William Tranter was one of the most prominent Gun, Rifle & Pistol Makers in the Birmingham trade during the mid-19th century. Tranter was born in 1816 and died in 1890. During his working life, his name became synonymous with quality handgun design and manufacture, although he produced small arms of all types and held patents related to all types of firearm actions. He went into business for himself circa 1840, after completing his apprenticeship with Hollis Brothers & Co, which he had begun in 1830. Tranter continued working actively in the gun trade until 1885, just five years before his death. After his decade of work learning the gun trade at Hollis Bros & Co (later Hollis & Sheath), in 1840 Tranter bought the established gun making business of Robert Dugard at 29 “ Whitehall Street. Over the next decade, he worked for himself and in joint ventures with his old employers John & Isaac Hollis as well as with Isaac Sheath. By 1850 he had located his primary business at 50 Loveday Street, where he was listed as having “shops, sheds, steam machinery, yard & premises” and became one of the first of the Birmingham gunmakers to utilize steam powered machinery. Tranter secured his first British patent related to firearms in October of 1849 when he registered a “pepperbox mechanism and lever catch for pistol locks”. In January 1853, he registered British Patent Number 212 (1853) for a pair of “self-cocking” pistol mechanisms and a safety mechanism. In December of the same year he registered designs for a double-action revolver mechanism, lubricated bullets and wadding, and a breech loading mechanism, all of which were covered by Patent Number 2921 (1853). In August of 1856 he registered the designs for a “double trigger revolver mechanism”, along with several other designs, all of which were covered by British Patent Number 1913 (1856). Tranter continued patenting firearm designs as late as 1887, after he had left active participation in the gun trade. One of Tranter’s most successful series of arms were his “self-cocking” percussion revolvers, which were initially introduced in 1853. The earliest revolvers utilized Robert Adams patent for a solid, one-piece frame and barrel that were machined from a single forging. Tranter’s initial production run of revolvers included both M-1851 Patent Adams style lock works, and Tranter's own patented lock works. The original “Tranter” type revolvers, known to collectors as 1st Model Tranters had no provision for an attached loading lever. Later production 2nd and 3rd Model guns offered improvements to the loading system with attached levers. All of these first three models were based on his “double-trigger” system (initially referred to as his “hesitating mechanism” on the early production guns), which utilized a second “trigger” under the trigger guard to rotate the cylinder and cock the hammer. The trigger inside the triggerguard was used to trip the sear and release the hammer. Tranter then introduced his 4th Model Tranter revolvers (circa 1856), which used a single trigger, and had what would today be called a conventional “double action” lock work. The Tranter patent revolver was the primary competitor with the Adams and Adams-Beaumont patent revolvers in England, and was also exported widely. Pre-Civil War Tranter revolvers are known with US retailer marks, indicating that his designs were at least somewhat successful in the United States. The majority of the retailer marked guns are from the south, with the largest majority of them being marked by New Orleans retailers. Based upon extant examples, the firm of Hyde & Goodrich (later Thomas, Griswold & Co) appears to have been the primary importer of Tranter Patent revolvers into the southern United States. Most of these retailer marked guns were sold cased with accessories, although some guns were certainly sold without the expensive casings and accouterments. During the course of the Civil War, it appears that the importation of Tranter revolvers was somewhat limited, at least in terms of Confederate central government purchases. However, period advertisements in the south and extant examples with southern provenance make it clear that the guns were imported by blockade-runners as speculative items for sale in the south. Despite his success both in England and abroad, William Tranter kept looking forward to new markets and designs. It was clear to him that the self-contained metallic cartridge was the wave of the future and he put significant efforts in design in that direction. His first cartridge offerings, as the height of the American Civil War period. He received English Patent #2067 (1862) for a variety of revolver improvements that he would subsequently include in his new line of cartridge revolvers, and the following year received English Patent #1862 (1863) for more improvements to cartridge revolvers. The first cartridge handguns to be introduced by Tranter were spur trigger, small caliber rimfire pistols in .230 and .320 calibers. The guns had solid frames, and were direct competitors to the hinged frame #1 and #2 revolvers from Smith & Wesson. However, Tranter knew that pocket sized spur trigger revolvers with low power cartridges were not going to win military contracts and he went to work on creating a larger, more powerful revolver. His offering was based upon his large frame 4th Model percussion revolver, and was initially manufactured in .442RF, although a .450 centerfire variant was offered fairly soon after the initial introduction. The most identifiable feature of the Model 1863 “Army” revolver was the side mounted, compound ejector mechanism that resembled a percussion revolver’s ramrod much more than an ejection system. The system was mounted on the right side of the barrel and frame and by lowering the lever, a plunger was pushed into the chamber push out the spent cartridge. The plunger was roughly the internal diameter of the casing, as Tranter had discovered that a simple ejector rod could actually punch through the bottom of a soft copper rimfire case, leaving the case hopelessly stuck in the cylinder chamber. A conventional loading gate at the rear of the recoil shield allowed the loading and unloading of the cartridges. A smaller framed variant of his Model 1863 was also introduced as the “House Defence” Revolver, in small calibers like .230, .297, .320 and .380. In typical Tranter style, the revolvers rarely bore his mark beyond a “Tranter’s Patent” mark on the frame and ejector system, and usually were left otherwise blank for retailer to apply his mark on the topstrap. A serial number and sometimes assembly numbers were usually the only other markings. With the introduction of the .450 CF version of the revolver, Tranter also introduced a floating firing pin in the frame of the gun, which was struck by the blunt nose of the hammer when the trigger was pulled. By 1868 Tranter had received a new patent for a series of improvements to the cartridge revolver (English Patent #282 of 1868) and his Model 1868 revolver quickly superseded the Model 1863. The new Model 1868 was also a solid frame, gate loading revolver based upon Tranter’s 4th Model double-action lockwork. The revolver had a somewhat fragile looking ejector rod mounted on a pivot under the barrel. To use the rod, the revolver was placed on half-cock the loading gate opened, and the rod swivels to the right, allowing it to be used to push empty cartridges out of the chambers. Unlike the ejector on the M-1863, the new rod did not have a large head, but was a more traditional thin rod ejector. The M-1868 was offered in compact, 5-shot pocket sizes, chambered for the .320RF and .380 CF and RF cartridges, and in a larger frame, 6-shot variant, chambered in .442RF, .450CF and .500CF. These revolvers remained in fairly constant production through the late 1870s, when the new Model 1878 and Model 1879 revolvers superseded them, with the production of most Tranter designs coming to an end in 1885, when he retired and formally leased his Aston gun factory to George Kynoch.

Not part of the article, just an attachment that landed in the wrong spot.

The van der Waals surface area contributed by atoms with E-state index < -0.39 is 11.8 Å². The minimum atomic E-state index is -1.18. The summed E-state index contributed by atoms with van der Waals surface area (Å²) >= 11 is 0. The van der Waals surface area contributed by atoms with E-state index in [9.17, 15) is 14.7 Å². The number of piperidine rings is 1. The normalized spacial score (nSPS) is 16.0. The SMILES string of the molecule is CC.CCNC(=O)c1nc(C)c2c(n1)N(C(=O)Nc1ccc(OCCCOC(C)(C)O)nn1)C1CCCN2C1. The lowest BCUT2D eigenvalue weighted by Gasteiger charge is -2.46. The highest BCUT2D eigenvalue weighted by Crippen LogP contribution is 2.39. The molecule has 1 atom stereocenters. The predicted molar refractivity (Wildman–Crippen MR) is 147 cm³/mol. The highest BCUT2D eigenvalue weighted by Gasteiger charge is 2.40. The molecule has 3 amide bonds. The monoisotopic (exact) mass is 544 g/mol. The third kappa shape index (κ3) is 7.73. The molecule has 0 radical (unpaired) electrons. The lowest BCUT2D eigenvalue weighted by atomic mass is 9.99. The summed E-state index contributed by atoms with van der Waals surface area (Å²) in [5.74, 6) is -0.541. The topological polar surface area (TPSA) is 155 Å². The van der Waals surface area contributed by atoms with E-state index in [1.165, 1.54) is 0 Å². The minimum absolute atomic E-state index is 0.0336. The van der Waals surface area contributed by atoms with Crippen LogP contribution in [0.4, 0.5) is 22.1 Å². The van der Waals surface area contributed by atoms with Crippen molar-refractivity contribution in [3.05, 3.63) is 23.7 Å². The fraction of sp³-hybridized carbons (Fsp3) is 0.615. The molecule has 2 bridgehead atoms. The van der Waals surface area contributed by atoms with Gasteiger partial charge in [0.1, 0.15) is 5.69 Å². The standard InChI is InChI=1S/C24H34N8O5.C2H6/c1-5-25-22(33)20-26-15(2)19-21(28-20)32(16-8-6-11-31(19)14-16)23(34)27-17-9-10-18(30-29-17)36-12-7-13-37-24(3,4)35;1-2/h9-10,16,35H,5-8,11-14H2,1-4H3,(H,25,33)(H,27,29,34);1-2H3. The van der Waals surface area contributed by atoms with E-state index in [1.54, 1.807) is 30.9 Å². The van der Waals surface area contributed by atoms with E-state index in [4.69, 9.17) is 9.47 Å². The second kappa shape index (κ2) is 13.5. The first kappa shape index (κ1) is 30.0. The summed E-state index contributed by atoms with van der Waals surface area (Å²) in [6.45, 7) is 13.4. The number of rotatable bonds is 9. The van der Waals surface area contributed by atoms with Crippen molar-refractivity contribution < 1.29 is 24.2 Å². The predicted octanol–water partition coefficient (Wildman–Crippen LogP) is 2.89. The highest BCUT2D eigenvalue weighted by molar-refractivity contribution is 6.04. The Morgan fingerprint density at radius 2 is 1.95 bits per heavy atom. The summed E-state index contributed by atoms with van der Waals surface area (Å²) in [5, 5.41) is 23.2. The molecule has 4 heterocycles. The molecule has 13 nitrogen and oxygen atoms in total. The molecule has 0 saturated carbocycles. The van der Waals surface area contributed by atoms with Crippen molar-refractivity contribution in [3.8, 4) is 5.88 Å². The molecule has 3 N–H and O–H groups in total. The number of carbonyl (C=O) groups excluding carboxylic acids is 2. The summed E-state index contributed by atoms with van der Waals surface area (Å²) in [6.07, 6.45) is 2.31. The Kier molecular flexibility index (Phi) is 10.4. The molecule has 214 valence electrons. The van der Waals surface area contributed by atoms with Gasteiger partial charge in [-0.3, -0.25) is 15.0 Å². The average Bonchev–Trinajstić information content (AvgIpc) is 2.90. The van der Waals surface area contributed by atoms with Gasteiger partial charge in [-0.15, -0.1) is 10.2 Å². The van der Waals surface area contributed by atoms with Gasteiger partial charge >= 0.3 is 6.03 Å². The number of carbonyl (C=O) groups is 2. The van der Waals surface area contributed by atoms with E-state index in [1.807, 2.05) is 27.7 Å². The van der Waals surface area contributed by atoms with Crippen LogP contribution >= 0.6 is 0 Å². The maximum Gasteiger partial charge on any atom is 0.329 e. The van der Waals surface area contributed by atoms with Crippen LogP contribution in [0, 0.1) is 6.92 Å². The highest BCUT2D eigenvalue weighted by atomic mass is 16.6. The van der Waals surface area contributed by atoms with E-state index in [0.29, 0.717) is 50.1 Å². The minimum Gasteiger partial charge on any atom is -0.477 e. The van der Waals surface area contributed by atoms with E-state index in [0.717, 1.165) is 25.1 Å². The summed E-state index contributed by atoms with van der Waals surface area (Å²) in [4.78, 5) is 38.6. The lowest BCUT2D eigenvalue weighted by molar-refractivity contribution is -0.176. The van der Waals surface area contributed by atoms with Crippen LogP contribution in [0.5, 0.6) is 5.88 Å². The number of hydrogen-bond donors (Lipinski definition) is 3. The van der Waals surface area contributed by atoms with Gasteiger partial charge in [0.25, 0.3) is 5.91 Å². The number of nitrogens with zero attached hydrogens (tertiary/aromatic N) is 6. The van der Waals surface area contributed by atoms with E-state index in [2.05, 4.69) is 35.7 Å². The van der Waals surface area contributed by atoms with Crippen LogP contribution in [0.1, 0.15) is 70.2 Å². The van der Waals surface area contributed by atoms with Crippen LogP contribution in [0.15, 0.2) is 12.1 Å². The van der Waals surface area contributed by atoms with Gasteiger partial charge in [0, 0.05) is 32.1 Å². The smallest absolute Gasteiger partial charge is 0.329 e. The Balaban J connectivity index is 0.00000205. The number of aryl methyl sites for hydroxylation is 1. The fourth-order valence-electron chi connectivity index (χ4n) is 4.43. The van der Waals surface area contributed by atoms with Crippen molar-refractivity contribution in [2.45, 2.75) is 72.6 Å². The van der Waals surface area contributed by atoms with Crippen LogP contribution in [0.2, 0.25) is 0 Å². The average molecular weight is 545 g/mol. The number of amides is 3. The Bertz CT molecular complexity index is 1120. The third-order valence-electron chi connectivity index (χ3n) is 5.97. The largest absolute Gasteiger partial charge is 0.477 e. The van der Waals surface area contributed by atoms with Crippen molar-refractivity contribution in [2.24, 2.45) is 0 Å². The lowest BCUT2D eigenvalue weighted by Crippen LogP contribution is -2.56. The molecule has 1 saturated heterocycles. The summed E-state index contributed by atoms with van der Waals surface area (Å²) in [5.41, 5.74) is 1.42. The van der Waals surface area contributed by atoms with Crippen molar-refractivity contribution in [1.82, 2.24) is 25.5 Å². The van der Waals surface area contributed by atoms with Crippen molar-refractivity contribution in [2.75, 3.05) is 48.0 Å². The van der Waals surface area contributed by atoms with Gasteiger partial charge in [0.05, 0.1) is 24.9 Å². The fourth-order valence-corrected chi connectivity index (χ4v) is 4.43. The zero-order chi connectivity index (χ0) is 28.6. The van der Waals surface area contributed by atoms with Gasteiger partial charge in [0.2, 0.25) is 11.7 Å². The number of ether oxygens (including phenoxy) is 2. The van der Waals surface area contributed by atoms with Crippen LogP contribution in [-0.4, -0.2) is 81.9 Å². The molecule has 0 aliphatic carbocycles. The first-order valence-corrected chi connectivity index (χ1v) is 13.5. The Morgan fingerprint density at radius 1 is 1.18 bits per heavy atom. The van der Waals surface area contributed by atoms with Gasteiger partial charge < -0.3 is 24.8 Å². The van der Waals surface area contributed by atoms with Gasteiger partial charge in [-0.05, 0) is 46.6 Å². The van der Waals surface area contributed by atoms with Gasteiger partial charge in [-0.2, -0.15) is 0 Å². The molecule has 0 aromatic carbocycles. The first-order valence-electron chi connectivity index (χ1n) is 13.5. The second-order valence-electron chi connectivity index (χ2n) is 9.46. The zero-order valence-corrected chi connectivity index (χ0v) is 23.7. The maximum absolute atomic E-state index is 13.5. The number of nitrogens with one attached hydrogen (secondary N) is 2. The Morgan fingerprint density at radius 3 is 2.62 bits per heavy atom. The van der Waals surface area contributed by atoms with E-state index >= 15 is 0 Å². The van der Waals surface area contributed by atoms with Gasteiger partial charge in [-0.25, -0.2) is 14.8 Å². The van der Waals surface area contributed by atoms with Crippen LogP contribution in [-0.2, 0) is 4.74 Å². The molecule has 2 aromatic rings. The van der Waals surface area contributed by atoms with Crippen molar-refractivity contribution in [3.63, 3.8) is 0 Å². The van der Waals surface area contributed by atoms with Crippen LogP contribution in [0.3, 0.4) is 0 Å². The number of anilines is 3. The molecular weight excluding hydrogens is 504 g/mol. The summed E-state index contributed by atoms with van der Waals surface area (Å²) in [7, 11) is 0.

Offered here is a very scarce Tranter Model 1868 .450 Center Fire Revolver. Although these guns appear to have been made in greater numbers than their Model 1863 predecessors, and were certainly manufactured for a longer period of time, they appear to be equally rare in the market place. The revolver bears the usual TRANTER’s PATENT mark in two-line, arched cartouche on the upper left side of the frame, just behind the barrel, over the serial number 30377. This number places the gun very early in the production run of M-1868s that is generally believed to have commenced at about serial number 30,000 and continued through about the 60,000 range. It appears that all Tranter revolvers were numbered consecutively, without regard to model, thus during the early days of M-1868 production, when M-1863 revolvers were being produced as well, it would not be uncommon for consecutive numbers to be different models. The revolver is also marked TRANTER’s PATENT in a single-line arc on the left side of the cylinder arbor pin release. The matching assembly number 21 is found on the bottom of the barrel (concealed by the ejector rod) and on the rear face of the cylinder. The top flat of the asymmetrical octagonal barrel is marked ALEXR THOMSON & SON EDINBURGH. The firm of Alexander Thomson and Son was established by Alexander Thomson at 3 Drummond Street in Edinburgh in 1820. Thomson was a gunmaker and retailer. In 1833 Thomson moved to 16 Union Place and in 1869 the firm became Alexander Thomson & Son, moving to new premises at 95 Princes Street, where they remained through 1875, relocating to 3 Hanover Street in 1876 and remaining there through the end of the firm’s existence circa 1878-1879. This time line correlates with the very low serial number (for this model) on the gun, indicating it was certainly produced circa 1868-69. The only other markings are the caliber mark 450 on the upper left angled flat of the barrel, along with Birmingham commercial proof marks, which are also found on the cylinder, between the chambers.